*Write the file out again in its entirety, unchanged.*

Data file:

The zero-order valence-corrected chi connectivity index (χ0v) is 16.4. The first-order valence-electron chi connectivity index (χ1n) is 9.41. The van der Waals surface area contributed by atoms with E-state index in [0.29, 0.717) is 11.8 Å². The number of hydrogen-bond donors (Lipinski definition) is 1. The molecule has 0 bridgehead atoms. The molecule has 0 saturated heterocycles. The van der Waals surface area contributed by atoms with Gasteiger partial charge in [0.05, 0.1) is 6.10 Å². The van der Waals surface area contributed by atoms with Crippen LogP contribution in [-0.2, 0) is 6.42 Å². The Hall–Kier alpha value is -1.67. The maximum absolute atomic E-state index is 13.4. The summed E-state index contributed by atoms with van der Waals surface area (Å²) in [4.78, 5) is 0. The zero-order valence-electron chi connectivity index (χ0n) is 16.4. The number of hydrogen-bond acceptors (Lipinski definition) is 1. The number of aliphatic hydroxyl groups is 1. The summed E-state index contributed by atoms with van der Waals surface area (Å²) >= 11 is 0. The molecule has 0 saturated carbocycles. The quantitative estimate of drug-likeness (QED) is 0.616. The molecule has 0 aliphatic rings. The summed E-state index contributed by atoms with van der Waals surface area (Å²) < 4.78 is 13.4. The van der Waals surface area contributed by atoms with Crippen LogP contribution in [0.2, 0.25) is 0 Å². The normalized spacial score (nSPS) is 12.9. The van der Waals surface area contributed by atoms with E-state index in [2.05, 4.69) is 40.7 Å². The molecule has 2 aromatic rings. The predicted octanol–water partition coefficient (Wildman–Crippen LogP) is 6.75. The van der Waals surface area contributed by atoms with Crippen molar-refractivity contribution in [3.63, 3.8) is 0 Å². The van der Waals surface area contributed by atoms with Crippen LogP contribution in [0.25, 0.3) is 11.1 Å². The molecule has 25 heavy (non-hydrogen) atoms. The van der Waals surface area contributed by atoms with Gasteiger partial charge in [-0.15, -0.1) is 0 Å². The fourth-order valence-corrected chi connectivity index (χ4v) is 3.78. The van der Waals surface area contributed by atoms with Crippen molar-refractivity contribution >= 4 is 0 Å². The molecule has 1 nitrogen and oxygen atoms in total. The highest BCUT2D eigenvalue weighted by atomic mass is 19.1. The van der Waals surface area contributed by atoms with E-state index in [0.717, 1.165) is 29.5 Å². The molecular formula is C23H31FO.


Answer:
The zero-order valence-corrected chi connectivity index (χ0v) is 16.4. The first-order valence-electron chi connectivity index (χ1n) is 9.41. The van der Waals surface area contributed by atoms with E-state index in [0.29, 0.717) is 11.8 Å². The number of hydrogen-bond donors (Lipinski definition) is 1. The molecule has 0 bridgehead atoms. The molecule has 0 saturated heterocycles. The van der Waals surface area contributed by atoms with Gasteiger partial charge in [0.05, 0.1) is 6.10 Å². The van der Waals surface area contributed by atoms with Crippen LogP contribution in [-0.2, 0) is 6.42 Å². The Hall–Kier alpha value is -1.67. The maximum absolute atomic E-state index is 13.4. The summed E-state index contributed by atoms with van der Waals surface area (Å²) in [4.78, 5) is 0. The zero-order valence-electron chi connectivity index (χ0n) is 16.4. The number of hydrogen-bond acceptors (Lipinski definition) is 1. The number of aliphatic hydroxyl groups is 1. The summed E-state index contributed by atoms with van der Waals surface area (Å²) >= 11 is 0. The molecule has 0 saturated carbocycles. The quantitative estimate of drug-likeness (QED) is 0.616. The molecule has 0 aliphatic rings. The summed E-state index contributed by atoms with van der Waals surface area (Å²) < 4.78 is 13.4. The van der Waals surface area contributed by atoms with Crippen LogP contribution in [0.2, 0.25) is 0 Å². The normalized spacial score (nSPS) is 12.9. The van der Waals surface area contributed by atoms with E-state index in [2.05, 4.69) is 40.7 Å². The molecule has 2 aromatic rings. The predicted octanol–water partition coefficient (Wildman–Crippen LogP) is 6.75. The van der Waals surface area contributed by atoms with Crippen molar-refractivity contribution in [3.63, 3.8) is 0 Å². The van der Waals surface area contributed by atoms with Crippen LogP contribution in [0.25, 0.3) is 11.1 Å². The molecule has 25 heavy (non-hydrogen) atoms. The van der Waals surface area contributed by atoms with Gasteiger partial charge in [-0.15, -0.1) is 0 Å². The fourth-order valence-corrected chi connectivity index (χ4v) is 3.78. The van der Waals surface area contributed by atoms with Crippen molar-refractivity contribution >= 4 is 0 Å². The molecule has 1 nitrogen and oxygen atoms in total. The highest BCUT2D eigenvalue weighted by atomic mass is 19.1. The van der Waals surface area contributed by atoms with E-state index in [0.717, 1.165) is 29.5 Å². The molecular formula is C23H31FO.